Joe Shmoe off the street has no clue about the diseases processes, treatments, anatomy and physiology of the patients, or the medical reasons behind why technical skills are applied. There is a HUGE difference between someone with no degree and someone with a degree.
I am very passionate about this issue because I went to school to learn all I could, and someone who has not taken the time or expended the effort should not be held in the same regard as I am.
At most vet clinics, reputable ones at least, you will be held in higher esteem if you have a degree and a license, and will likely be paid more.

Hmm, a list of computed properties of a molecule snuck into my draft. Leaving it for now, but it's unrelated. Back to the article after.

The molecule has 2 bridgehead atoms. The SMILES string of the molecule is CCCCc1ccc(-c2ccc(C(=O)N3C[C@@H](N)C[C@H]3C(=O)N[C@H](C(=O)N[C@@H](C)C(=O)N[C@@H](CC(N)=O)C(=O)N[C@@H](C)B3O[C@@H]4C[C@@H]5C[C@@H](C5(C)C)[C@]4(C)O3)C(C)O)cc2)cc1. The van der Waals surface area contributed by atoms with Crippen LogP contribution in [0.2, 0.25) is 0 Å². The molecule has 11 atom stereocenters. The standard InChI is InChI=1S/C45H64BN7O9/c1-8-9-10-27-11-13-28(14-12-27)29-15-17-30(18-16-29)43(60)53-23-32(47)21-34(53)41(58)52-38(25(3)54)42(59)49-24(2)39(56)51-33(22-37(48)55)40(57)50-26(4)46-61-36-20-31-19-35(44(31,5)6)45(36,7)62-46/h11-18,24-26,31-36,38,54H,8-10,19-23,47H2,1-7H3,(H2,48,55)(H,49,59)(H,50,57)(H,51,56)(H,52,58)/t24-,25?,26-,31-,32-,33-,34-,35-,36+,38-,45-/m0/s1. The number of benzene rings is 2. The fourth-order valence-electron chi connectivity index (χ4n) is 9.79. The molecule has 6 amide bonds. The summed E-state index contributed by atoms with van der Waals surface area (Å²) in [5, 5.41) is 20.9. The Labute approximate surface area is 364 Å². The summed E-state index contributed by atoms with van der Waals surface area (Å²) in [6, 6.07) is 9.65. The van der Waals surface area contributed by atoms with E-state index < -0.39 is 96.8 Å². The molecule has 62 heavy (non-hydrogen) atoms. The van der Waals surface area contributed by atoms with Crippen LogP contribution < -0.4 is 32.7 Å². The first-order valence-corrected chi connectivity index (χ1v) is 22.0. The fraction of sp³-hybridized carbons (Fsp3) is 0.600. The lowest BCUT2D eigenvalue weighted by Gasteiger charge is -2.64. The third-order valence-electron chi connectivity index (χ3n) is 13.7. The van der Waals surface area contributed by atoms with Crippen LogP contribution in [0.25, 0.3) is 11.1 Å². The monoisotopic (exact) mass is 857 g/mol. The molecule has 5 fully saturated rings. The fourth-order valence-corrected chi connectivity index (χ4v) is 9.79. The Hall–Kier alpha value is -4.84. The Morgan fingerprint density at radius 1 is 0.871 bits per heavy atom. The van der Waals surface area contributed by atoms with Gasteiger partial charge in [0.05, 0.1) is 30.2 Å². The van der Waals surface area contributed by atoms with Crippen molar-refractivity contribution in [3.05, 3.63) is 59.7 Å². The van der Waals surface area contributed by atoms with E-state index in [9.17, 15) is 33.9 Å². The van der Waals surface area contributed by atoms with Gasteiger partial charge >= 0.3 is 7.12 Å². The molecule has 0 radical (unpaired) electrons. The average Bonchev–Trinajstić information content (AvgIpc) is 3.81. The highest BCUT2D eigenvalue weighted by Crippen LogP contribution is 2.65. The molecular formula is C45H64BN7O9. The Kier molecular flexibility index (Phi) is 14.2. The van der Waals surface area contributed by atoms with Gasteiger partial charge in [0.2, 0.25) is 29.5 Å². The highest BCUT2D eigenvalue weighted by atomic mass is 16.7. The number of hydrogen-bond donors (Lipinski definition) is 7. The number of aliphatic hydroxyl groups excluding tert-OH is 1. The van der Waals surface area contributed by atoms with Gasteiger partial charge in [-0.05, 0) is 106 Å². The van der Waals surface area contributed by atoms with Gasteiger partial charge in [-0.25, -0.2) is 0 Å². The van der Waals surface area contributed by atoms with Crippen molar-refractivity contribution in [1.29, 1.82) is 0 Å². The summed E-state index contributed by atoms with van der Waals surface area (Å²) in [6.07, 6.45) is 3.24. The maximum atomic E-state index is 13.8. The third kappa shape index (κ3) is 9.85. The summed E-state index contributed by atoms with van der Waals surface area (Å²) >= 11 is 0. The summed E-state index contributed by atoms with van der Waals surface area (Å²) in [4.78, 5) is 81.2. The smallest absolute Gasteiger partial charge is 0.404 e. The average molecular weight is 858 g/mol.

Some places, and rightly so, even differentiate between the duties an assistant and a technician can perform.
If you're really interested in working with animals, I would encourage you to pursue a degree! I would hesitate, however, to take any portion of it online - it's a difficult program. Mine was accelerated, and I graduated in 16 months.
And yes, you must take the Veterinary Technician National Examination, and in some states, take a practical and/or jurisprudence exam, to receive your license. You can be called an LVT, RVT... depending on what state you are in. They are all the same.
You must maintain your license with continuing education for the rest of your career.
We drink to our youth, to the days come and gone; for the age of oppression is now nearly done.
Last edited by arrowsaway; 09-28-2012 at 03:55 PM.